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Dr. Joel Fuhrman: Foods That Promote Good Health
This article was contributed by Dr. Joel Fuhrman. Dr. Fuhrman is a best-selling author, nutritional researcher and board certified family physician specializing in nutritional medicine. Learn more by visiting his informative website at DrFuhrman.com and his blog at Diseaseproof.com, and following Dr. Fuhrman on Facebook and Twitter.
To truly consume a healthy diet, the vast majority of the diet must be composed of nutrient-dense health-promoting foods, and disease-promoting foods must be avoided. To define health-promoting and disease-promoting foods, we can turn to science to learn which foods are consistently shown to be protective against chronic disease (or associated with disease risk), which foods are associated with longevity (or mortality), and which foods contain known anti-cancer substances (and which contain cancer-promoting substances).
True health-promoting foods – these foods have the power to protect, to heal and prolong human lifespan:
- Green vegetables. Many green vegetables (such as bok choy, broccoli, and kale) belong to the cruciferous family, vegetables that contain potent anti-cancer compounds called isothiocyanates (ITCs). Green leaves are perhaps the most powerful longevity-inducing foods of all.
- Onions and mushrooms also have well-documented cancer-protective properties. Onions and their Allium family members contain chemoprotective organosulfur compounds, and consuming mushrooms regularly has been shown to decrease risk of breast cancer by over 60%.
- Fruits, especially berries and pomegranate. Blueberries, strawberries, and blackberries are true super foods. They are full of antioxidants and have been linked to reduced risk of diabetes, cancers and cognitive decline. Pomegranate has multiple cardiovascular health benefits, for example reducing LDL cholesterol and blood pressure.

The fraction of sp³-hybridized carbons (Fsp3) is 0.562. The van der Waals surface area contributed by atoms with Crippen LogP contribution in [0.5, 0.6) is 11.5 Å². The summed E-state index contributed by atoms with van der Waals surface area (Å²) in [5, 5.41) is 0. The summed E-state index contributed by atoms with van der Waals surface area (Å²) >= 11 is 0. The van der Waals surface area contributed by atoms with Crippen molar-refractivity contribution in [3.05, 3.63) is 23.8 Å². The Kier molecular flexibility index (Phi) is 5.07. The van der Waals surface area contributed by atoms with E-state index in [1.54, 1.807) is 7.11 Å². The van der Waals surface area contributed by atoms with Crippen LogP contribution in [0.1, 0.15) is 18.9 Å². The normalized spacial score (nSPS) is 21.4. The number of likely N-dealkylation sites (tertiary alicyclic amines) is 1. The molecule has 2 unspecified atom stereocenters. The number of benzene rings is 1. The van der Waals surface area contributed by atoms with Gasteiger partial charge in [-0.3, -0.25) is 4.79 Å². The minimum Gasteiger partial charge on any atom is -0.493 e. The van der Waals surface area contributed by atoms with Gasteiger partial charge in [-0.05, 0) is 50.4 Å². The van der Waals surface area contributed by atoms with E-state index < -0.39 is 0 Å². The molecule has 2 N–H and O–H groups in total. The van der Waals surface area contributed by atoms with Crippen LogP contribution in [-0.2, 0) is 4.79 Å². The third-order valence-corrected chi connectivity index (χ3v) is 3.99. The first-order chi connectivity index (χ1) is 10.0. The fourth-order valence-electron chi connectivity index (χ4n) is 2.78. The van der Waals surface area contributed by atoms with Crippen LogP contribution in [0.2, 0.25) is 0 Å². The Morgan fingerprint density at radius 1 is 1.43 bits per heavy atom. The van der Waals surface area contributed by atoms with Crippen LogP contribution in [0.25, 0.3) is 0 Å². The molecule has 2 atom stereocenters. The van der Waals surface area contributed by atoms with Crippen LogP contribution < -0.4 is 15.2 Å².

- Beans are an excellent, nutrient-dense weight-loss food – they have a stabilizing effect on blood sugar, which promotes satiety and helps to prevent food cravings. Plus they contain substances that lower cholesterol, and regular bean consumption is associated with decreased cancer risk.
- Nuts and seeds. Nuts contain a spectrum of beneficial nutrients including healthy fats, LDL-lowering phytosterols, circulation-promoting arginine, minerals, and antioxidants. Countless studies have demonstrated the cardiovascular benefits of nuts, and including nuts in the diet has been shown to aid in weight control. Seeds have even a richer micronutrient profile, abundant in trace minerals, and each kind of seed is nutritionally unique. Flaxseeds provide abundant omega-3 fats, pumpkin seeds are rich in zinc and iron, and sesame seeds are high in calcium and multiple vitamin E fractions.
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